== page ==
Aware of how effective they could be as a team, detractors including Napoleon’s own family took delight in spreading rumours to tarnish Josephine’s reputation. Josephine’s letters to her lover Hippolyte Charles give an idea of how precarious the situation was for her.

Napoleon was on campaign in Egypt when he was given proof that she had been having an affair. A letter to his brother where he talks about it was intercepted and published by the British and quickly became known in France. Furious at first, he forgave her when he returned to Paris and she supported the political manoeuvring which led to him taking power after a coup d’état in 1799.

He needed her soft diplomacy and her aristocratic lineage to help smooth over the factionalism that had characterised the Revolutionary decade. She relished the preeminence that the role of helping create a new France gave her. Having been reluctant to join her husband in Italy in 1796, she took to accompanying him everywhere. It was very much in her interests that he was not distracted by a younger woman.

In 1807, he wouldn’t let her accompany him to Poland where he conducted a lengthy affair with the noblewoman Maria Walewska, although his letters show that he was still on intimate terms with Josephine as well. Nevertheless, the risk of divorce was growing.

The divorce

Once Napoleon instigated a hereditary empire in 1804, his family increasingly badgered him about the need for an heir. Josephine was unable to give him one. One of her maids, Mademoiselle Avrillion, wrote an account of how, in the period leading up to their divorce, the couple had become less close. But Josephine was still devastated when her fate was confirmed in 1809.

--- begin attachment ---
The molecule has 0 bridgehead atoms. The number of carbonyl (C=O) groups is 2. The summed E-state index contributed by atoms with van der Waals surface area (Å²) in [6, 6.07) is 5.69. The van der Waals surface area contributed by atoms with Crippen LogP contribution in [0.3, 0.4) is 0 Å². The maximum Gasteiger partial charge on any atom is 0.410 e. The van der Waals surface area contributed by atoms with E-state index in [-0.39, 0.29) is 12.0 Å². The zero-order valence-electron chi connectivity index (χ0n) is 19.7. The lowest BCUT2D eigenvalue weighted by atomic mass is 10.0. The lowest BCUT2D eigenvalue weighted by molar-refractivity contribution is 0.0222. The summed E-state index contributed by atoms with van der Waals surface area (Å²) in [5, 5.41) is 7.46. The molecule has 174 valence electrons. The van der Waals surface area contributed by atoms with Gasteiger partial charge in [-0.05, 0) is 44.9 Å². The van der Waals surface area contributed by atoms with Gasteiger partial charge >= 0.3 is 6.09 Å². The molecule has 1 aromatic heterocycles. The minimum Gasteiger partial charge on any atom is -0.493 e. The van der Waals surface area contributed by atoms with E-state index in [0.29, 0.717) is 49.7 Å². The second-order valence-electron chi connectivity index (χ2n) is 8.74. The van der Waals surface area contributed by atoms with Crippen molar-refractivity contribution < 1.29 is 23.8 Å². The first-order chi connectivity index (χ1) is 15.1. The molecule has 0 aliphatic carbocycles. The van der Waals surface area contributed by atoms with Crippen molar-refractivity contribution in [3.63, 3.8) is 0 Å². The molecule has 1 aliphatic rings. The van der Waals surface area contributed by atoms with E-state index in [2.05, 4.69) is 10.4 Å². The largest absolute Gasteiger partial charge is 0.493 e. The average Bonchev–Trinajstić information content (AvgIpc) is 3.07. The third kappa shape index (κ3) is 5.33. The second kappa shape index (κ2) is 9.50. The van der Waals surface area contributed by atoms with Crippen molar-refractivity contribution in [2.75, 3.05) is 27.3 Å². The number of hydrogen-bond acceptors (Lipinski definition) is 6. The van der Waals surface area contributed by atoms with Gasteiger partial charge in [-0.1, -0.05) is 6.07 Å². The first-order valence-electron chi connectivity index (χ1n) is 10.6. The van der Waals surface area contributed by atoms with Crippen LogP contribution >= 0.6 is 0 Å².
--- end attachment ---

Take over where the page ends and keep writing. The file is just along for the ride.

The divorce was framed as a sacrifice to the needs of the nation. Napoleon continued to visit Josephine and write to her before his marriage to the Hapsburg Archduchess Marie-Louise of Austria. Josephine congratulated Napoleon on the birth of his son in 1811, telling him that she would always share his happiness as their destinies were inseparable.

Painting showing Josephine's divorce from Napoleon.
The Divorce of the Empress Josephine in 1809 by Henri Frédéric Schopin (1843).
The Wallace Collection

Napoleon visited her at Malmaison, her preferred retreat just outside Paris, before he began his Russian campaign in 1812. He would never see her again as she died in 1814. After his defeat at Waterloo, Napoleon spent time at Malmaison before being banished definitively to St Helena.

Establishing their real relationship is difficult because so few of Josephine’s letters survive to offer her side of the story. Did she love Napoleon at the beginning? Probably not. Did she come to love him? Probably yes.

Napoleon enabled her to defy her age and critics, and he took good care of her children, Hortense and Eugène. Ultimately, both Josephine and Napoleon loved power more than each other.

They recognised the benefits of working together and achieved a vertiginous rise to the top. In the end, Napoleon’s need for a son destabilised both the regime and their marriage, but his visit to Malmaison on his way into exile shows how much Josephine meant to him.

She had remained loyal, if not always faithful, and had been a lucky talisman. Shortly before he died in 1821, Napoleon dreamt about her. His faithful grand marshal noted: “He said that he had seen Josephine and spoken to her”. He’d hoped they’d be together again soon.